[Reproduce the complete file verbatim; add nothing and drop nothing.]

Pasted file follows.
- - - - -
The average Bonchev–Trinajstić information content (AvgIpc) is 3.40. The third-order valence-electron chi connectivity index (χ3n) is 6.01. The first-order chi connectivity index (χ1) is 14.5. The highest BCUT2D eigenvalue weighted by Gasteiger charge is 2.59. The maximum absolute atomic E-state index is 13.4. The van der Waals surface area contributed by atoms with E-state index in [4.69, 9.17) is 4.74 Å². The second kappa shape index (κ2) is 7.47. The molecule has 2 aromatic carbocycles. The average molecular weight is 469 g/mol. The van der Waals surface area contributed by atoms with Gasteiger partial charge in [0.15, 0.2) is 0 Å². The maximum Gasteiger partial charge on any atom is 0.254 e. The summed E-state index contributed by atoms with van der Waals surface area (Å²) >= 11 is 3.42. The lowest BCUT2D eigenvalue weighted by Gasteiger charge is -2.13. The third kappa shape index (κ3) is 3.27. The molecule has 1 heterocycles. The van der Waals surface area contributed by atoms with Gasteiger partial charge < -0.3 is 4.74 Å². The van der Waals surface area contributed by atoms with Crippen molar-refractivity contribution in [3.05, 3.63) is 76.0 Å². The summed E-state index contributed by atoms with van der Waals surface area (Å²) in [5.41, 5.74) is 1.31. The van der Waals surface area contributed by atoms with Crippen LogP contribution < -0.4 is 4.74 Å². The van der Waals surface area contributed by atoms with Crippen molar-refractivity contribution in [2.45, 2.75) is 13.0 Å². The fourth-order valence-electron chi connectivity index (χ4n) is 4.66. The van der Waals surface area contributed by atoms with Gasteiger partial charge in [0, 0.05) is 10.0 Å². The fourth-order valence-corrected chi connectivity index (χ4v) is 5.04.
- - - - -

The average Bonchev–Trinajstić information content (AvgIpc) is 3.40. The third-order valence-electron chi connectivity index (χ3n) is 6.01. The first-order chi connectivity index (χ1) is 14.5. The highest BCUT2D eigenvalue weighted by Gasteiger charge is 2.59. The maximum absolute atomic E-state index is 13.4. The van der Waals surface area contributed by atoms with E-state index in [4.69, 9.17) is 4.74 Å². The second kappa shape index (κ2) is 7.47. The molecule has 2 aromatic carbocycles. The average molecular weight is 469 g/mol. The van der Waals surface area contributed by atoms with Gasteiger partial charge in [0.15, 0.2) is 0 Å². The maximum Gasteiger partial charge on any atom is 0.254 e. The summed E-state index contributed by atoms with van der Waals surface area (Å²) >= 11 is 3.42. The lowest BCUT2D eigenvalue weighted by Gasteiger charge is -2.13. The third kappa shape index (κ3) is 3.27. The molecule has 1 heterocycles. The van der Waals surface area contributed by atoms with Gasteiger partial charge < -0.3 is 4.74 Å². The van der Waals surface area contributed by atoms with Crippen molar-refractivity contribution in [3.05, 3.63) is 76.0 Å². The summed E-state index contributed by atoms with van der Waals surface area (Å²) in [5.41, 5.74) is 1.31. The van der Waals surface area contributed by atoms with Crippen LogP contribution < -0.4 is 4.74 Å². The van der Waals surface area contributed by atoms with Crippen molar-refractivity contribution in [2.45, 2.75) is 13.0 Å². The fourth-order valence-electron chi connectivity index (χ4n) is 4.66. The van der Waals surface area contributed by atoms with Gasteiger partial charge in [0, 0.05) is 10.0 Å². The fourth-order valence-corrected chi connectivity index (χ4v) is 5.04.